Craving Grace chronicles the real-life journey of one woman as she struggles with balancing the scriptural expectations for holy living with the promise of God’s grace and forgiveness. Author Lisa Velthouse composes this memoir to share her story of “faith, failure, and [her] search for sweetness.” While I never even heard of the book, some of you may recognize her name as the author of Saving My First Kiss – a book she wrote vowing that she would never kiss a man until she got engaged. As Velthouse travels through her life she comes to the realization that it is her belief in God and how he loves her (or doesn’t love her) that impacts everything she is and does. Velthouse writes about 1/3 of the way into the book:
“[T]here have been – there are still – times when I don’t feel convinced he can be trusted for another tuft [of grass – referring to the idea that the Lord is our shepherd] or for what seems like the right one….I had all but stopped asking God for things, even small things that had a chance of being important to me. I assumed he would rather teach me another hard lesson than disk me up some asked-for happiness or relief. I had become afraid to pray my most weighty and meaningful requests, out of ear that God might deny them instantly, for sport.
“My only fallback plan was to…keep trying to be extra good. I hoped my obedience and good behavior would compel God to send me some of the favor I had been asking for. The problem with this fallback plan, however, was that it was held together by two assumptions: I’m deserving and God isn’t loving.”
While at times her struggles to me seemed simplistic and her expectations unrealistic, I also recognized myself while reading the book that it was my own sense of self-righteousness that was causing me to judge her attempts at holiness as being that way. In all honesty, reading the book reminded me that holiness is much than what we don’t do but also what we do do. Later in the book Velthouse identifies her own struggles and failures with that of Peter in the Gospels, and this one struck a chord with me:
“Here [is Peter], a man who only days earlier had with confidence and maybe cockiness put stock in his own ability to follow Jesus boldly. “Even if everyone else deserts you, I will never.” There were perhaps, valid reasons for Peter to believe he could pull that off – he had already given up his career and left his family to follow Christ around the countryside for who knows how long – probably years. He had once gone out on a limb and had, in fact of all the other disciples, dared to say that Jesus was the Son of God. On top of that, he had attempted to walk on water and for a short time had even managed it. His discipleship to that point had demonstrated gall and a fierce tenacity, no doubt. Even so, in a few gray moments before dawn, he found he was still fundamentally lacking and wrong…Peter couldn’t keep even one denial down his throat.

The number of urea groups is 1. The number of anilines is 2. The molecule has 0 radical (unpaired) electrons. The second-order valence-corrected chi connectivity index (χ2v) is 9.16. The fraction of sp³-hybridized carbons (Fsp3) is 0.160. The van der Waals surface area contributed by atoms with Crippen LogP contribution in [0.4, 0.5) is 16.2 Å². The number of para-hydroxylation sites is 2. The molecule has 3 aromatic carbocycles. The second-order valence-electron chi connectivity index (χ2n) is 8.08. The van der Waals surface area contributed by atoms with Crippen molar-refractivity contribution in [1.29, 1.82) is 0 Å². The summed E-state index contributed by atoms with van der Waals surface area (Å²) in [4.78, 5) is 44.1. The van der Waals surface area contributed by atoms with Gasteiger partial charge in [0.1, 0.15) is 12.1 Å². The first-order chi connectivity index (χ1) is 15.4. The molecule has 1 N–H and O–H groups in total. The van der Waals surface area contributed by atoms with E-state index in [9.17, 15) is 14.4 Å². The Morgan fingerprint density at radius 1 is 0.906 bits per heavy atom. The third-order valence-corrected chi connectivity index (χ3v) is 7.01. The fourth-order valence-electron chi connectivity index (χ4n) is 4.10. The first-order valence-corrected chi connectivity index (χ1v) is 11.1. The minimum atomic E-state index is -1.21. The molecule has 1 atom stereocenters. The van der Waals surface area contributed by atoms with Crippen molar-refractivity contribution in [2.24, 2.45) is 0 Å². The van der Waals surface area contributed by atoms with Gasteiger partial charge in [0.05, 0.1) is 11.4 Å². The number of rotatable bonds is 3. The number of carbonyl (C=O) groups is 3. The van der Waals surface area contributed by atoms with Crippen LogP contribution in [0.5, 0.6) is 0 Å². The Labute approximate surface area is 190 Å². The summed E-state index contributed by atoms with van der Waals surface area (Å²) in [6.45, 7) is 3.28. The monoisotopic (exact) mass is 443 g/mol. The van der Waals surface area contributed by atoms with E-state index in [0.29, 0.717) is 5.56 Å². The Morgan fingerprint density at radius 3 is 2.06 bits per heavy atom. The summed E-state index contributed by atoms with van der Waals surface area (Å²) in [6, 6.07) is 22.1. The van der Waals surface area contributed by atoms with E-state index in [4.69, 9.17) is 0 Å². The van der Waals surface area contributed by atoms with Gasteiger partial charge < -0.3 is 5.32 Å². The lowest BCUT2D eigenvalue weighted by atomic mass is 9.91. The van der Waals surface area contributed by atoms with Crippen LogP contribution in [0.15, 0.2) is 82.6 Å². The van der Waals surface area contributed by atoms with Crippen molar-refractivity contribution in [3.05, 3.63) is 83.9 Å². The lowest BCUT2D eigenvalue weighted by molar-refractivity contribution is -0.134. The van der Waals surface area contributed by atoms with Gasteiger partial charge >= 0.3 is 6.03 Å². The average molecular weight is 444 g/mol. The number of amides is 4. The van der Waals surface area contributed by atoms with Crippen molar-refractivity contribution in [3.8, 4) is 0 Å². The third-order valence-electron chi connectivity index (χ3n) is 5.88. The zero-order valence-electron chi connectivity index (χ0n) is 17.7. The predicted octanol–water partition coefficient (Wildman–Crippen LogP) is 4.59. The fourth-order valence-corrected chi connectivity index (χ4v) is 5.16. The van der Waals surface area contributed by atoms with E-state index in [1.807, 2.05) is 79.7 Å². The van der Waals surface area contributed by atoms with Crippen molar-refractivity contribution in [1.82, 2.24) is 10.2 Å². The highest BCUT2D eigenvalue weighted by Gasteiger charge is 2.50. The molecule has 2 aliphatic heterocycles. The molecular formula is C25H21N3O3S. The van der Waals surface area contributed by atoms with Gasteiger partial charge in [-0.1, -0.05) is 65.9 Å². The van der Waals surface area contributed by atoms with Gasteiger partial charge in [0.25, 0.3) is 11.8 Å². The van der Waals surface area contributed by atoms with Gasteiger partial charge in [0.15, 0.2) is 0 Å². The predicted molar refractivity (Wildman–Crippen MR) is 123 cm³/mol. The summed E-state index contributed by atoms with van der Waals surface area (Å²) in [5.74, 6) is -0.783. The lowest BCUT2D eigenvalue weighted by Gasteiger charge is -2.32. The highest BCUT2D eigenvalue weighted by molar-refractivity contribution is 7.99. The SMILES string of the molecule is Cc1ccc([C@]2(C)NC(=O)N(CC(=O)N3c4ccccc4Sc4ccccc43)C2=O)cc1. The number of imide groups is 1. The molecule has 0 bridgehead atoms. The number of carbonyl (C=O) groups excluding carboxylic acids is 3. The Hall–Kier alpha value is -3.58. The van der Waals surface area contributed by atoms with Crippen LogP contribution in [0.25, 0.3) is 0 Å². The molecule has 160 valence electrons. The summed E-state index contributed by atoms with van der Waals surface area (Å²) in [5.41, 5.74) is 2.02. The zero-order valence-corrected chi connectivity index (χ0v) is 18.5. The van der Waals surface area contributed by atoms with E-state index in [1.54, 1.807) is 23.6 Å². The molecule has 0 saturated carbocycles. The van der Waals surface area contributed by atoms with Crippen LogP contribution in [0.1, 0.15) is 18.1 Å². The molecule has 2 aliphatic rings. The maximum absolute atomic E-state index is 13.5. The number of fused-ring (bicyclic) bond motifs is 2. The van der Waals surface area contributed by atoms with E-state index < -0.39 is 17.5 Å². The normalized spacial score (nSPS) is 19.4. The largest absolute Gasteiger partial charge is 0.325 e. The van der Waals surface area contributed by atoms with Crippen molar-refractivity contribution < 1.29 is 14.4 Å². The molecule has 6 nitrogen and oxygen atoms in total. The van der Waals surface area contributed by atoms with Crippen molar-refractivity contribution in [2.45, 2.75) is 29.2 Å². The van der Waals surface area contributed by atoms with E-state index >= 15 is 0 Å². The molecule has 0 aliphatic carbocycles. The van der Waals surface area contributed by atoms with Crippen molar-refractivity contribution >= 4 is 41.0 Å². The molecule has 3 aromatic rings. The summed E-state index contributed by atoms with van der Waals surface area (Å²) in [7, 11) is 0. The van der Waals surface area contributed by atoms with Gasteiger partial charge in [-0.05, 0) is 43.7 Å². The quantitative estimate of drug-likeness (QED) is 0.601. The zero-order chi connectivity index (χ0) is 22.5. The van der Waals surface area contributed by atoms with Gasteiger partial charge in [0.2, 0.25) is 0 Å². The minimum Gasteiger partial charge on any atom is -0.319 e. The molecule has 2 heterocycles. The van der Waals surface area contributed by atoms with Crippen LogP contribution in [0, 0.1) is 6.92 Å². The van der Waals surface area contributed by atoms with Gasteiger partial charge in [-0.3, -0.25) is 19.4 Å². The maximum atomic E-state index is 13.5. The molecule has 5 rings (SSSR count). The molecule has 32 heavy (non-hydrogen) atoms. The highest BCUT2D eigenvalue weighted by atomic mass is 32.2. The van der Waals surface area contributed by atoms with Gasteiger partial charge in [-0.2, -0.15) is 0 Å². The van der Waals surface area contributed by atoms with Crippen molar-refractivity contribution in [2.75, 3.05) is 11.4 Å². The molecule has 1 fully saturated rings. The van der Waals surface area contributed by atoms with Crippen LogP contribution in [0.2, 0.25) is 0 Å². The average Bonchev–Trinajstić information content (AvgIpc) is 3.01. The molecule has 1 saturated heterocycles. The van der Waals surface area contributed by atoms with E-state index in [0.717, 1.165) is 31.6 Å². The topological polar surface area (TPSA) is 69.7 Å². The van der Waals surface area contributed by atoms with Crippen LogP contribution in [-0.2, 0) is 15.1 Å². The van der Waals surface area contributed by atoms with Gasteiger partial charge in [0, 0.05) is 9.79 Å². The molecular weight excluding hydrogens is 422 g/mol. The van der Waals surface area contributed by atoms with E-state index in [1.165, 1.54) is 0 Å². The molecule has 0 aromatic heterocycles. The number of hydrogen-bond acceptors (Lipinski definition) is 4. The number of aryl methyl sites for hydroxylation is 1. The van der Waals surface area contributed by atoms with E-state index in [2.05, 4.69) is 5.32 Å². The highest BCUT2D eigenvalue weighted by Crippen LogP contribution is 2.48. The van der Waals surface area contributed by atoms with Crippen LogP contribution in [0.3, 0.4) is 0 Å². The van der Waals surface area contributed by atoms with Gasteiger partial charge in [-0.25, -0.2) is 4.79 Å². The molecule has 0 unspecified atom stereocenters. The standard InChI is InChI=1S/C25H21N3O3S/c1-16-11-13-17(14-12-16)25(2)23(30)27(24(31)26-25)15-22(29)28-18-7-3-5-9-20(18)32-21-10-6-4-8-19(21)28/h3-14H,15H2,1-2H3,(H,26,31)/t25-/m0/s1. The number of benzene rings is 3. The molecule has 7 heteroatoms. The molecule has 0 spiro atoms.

“I tend to look at myself and think, Good too. Good at following God more than most other folks. Good at holding my tongue for the most part. Good at being an example, especially when there’s a stage to stand on…Good at not needing forgiveness most days. Good at making up for my flaws and foibles….It is a story cut from the same stone as Peter’s “I will never,” and somewhere there is a rooster about to crow…
“Par of the message of Christ’s death, God’s sacrificing his own Son for humanity, is that even at our best and brightest, at our most spot-on and well-intentioned, we are incapable of being the people we would need to be in order to get to God. So I am more than just a person who sins; I am a sinful person. On my own I am fundamentally, unchangeably full of sin, no matter how good I try to get. My only hope for a future apart fro my sin is to accept the one gift I can never deserve: Christ’s sacrifice.”
As with most people I know (including me) who struggle with this big concept of living by the grace of God, Velthouse found that once she discovered grace she began to abuse it, in a sense. But then she realized, correctly, that our response to God’s grace is not sinning more but trusting more. She writes of her rebellious stage, “The phase didn’t last long…Over time I discovered that reveling in God’s grace didn’t necessarily require emphasizing how crude and irresponsible I could be. When the dust settled, I returned to careful behavior, to pursuing obedience as best as I could.”
Overall this book was a pleasant read, though my over-all disappointment with the book is that it spent more space talking about life before her discovery of living in God’s grace and not much about what that discovery meant as she lived it out day-to-day. If you’re looking to read the journey one of your sisters in Christ makes as she discovers – truly discovers – God’s grace, this book is worth your time. Don’t look to it for any radical insights or revelations – but be careful as you read it, because you may find it is like looking into a mirror and seeing yourself. I’ll give it 3.5 stars.
I received this book free from Tyndale Publishers as part of their Blogger Review Program. I was not required to write a positive review. The opinions I have expressed are my own. I am disclosing this in accordance with the Federal Trade Commision’s 16 CFR, Part 255: “Guides Concerning the Use of Endorsements and Testimonials in Advertising.”